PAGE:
The armors provided include fungal armor (decreasing AC, but can regenerate its AC bonus), nanofiber suits, power armor (+2 Strength, +1 to atk thanks to HUD, one-hand wielding two-handed weapons), carbon fiber vests, personal forcefields and graphene bodysuits. The fumble dice and speed modifications as well as their check penalties fall on the very low side of things when compared to the core book. Personal forcefields net, for example, +6 to AC, -2 to checks, -10 ft to speed (but you can move faster, losing the benefits until the start of the next round), d8 fumble die, 2k credits cost. Compared to the banded mail, this is vastly superior, and it loses the design paradigm of AC bonus = check penalty for armors beyond light category that DCC usually has. The balancing attempt employed seems to be the significantly higher prices, but considering how DCC usually operates in that regard, I’m not sure that this was a good call. A few pretty generic items are also included, like Forged I.D., telescreens, etc. – these are pretty…lackluster? They seem like an afterthought. I’d have preferred a more detailed (and interesting) chapter. The pdf then sports a 70-entry occupation table, with associated trained weapons and trade goods noted – I per se like this, but I don’t get why it didn’t go for the full 100 entries, considering it has quite a bit of blank space on the last page it’s featured on.


The pdf then proceeds to provide space ship rules: Space ships have 3 stats, which you determine via 3d6: Evasion is added to the pilot’s rolls to evade danger, AC and hit points; Luck can be burned on any roll pertaining ship or components thereof, and Targeting is added to all attack rolls. A ship’s Hit Points depend on make – escape pods have one, and you add Evasion modifier to all HD. The pdf presents 7 sample ships, with HD, # of weapons, # of passengers, cargo space and cost in credits noted. Ships may be powered by one of 8 engines, with solar sails, portal chains, magical siphons, spatial folders etc. included.


These are thematically cool, but little more than window-dressing as presented. Magic siphons can be powered by spell levels, cool. Portal chains can “teleport several light years at a time”—okay, how much? This is promising, but as provided little more than dressing. We get space ship weapons next. The pdf states that “damage against actual characters may be far higher” – okay, by how much? No clue. The weapons include Star Crash-style boarding tools, cannons, etc. Costs are actually pretty low here, and same goes for the ship armor (4 types provided). Armor for ships has a buffer value, and when hit, reduces damage by this amount, while decreasing by one whenever the ship takes damage in one hit that exceeds the buffer value. Seeing how the weapon damage seems to be pretty low, this checks out well. The pdf also explains how space ship armor is supposedly super-expensive. …it’s not that expensive in comparisons to other items. The best armor for regular dudes, the graphene bodysuit (AC +7, 0 check penalty, d6 fumble die) costs more than all but one of the space ship armors. The text also mentions repairs, but never specifies a cost or the like.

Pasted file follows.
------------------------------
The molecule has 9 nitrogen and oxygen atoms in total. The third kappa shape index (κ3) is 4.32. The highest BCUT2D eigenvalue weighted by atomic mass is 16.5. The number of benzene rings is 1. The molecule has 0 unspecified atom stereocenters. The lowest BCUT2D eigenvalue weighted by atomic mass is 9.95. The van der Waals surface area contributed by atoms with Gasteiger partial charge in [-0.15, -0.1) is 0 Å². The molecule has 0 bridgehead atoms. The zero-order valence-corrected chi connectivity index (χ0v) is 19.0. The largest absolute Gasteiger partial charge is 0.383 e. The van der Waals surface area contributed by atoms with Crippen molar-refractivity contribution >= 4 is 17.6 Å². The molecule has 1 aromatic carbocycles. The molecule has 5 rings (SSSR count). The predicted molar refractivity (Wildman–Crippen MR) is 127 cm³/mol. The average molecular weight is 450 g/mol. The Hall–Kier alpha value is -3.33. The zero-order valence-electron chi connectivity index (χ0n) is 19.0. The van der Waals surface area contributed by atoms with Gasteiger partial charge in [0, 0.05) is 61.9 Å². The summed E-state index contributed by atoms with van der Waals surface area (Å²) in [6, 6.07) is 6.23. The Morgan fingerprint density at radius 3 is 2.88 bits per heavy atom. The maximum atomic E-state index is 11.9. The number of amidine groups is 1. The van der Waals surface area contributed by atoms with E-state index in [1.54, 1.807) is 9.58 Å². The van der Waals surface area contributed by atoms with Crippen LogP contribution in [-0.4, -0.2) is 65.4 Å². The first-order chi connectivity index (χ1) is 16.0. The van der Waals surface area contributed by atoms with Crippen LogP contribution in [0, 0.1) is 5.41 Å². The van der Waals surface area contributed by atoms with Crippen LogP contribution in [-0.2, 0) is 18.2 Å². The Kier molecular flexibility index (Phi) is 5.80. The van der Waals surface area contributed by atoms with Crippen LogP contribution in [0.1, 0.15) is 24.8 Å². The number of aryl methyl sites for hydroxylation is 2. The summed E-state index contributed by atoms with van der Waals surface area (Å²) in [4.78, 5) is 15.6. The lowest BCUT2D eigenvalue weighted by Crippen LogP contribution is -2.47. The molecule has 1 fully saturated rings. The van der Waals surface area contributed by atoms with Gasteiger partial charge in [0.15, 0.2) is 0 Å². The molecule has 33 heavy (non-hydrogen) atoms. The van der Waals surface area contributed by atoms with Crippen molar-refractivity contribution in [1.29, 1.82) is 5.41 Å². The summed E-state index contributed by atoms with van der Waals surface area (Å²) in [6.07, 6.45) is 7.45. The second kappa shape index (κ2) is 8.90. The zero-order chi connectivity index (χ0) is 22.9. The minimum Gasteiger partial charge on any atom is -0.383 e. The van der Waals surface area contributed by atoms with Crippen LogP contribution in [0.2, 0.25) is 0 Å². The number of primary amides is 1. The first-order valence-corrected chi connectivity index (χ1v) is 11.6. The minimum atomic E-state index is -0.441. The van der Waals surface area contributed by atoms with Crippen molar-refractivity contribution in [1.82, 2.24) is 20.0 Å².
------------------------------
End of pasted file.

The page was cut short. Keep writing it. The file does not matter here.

Editing and formatting are okay on a formal level, but not on a rules-language level; there are quite a lot of inconsistencies and hiccups here. Layout adheres to a one-column b/w-standard, with impressive and evocative original artworks by Jim Magnusson, Stefan Poag, Jeremy Hart, Penny Melgarejo – this is a beautiful booklet, also thanks to Glynn Seal’s expertly done layout. The pdf comes fully bookmarked for your convenience.


Chance Phillips’ first Phantasmagoria-zine is an exercise in frustration for me. It *looks* like a high-quality supplement and is, time and again, very close to making its material work pretty well. However, once you start actually using the content, poking it and really checking its details, you’ll encounter these holes that should really have been caught. I mean, I didn’t even try to poke holes into the rules of the classes; this is DCC, not PFRPG after all—I don’t expect the same level of consistency or detailed definitions of design elements, but when the rules require essentially guesswork on part of the judge, things become problematic. And DCC *is* pretty well-codified in a LOT of its components. Take all issues I fielded and compare them against the core book’s materials, and you’ll see what I mean. The material herein has no justification for the holes it sports in the engine; there is no deliberate design behind these holes. This supplement is one critical dev/editing run away from being really, really good, but as provided, it is a deeply-flawed offering.


The setting hinted at is tantalizing, and the spaceship engine is promising, if a little barebones, considering that combat etc. isn’t actually defined and covered. It seems to be a teaser of a proper system, rather than a full system, if you get what I mean.


As a whole, I can’t rate this higher than 2.5 stars, and after some serious deliberation, I don’t feel I can round up for this. There are too many glitches affecting the mechanical integrity for that.


You can get this pdf here on OBS.


If my review was useful for you, please consider leaving a direct donation via paypal, or to join my patreon. Thank you.

Endzeitgeist out.


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1 Response

  1. December 18, 2020

    […] reviewed Phantasmagoria #1, Phantasmagoria #2 and Ultimate Spheres of […]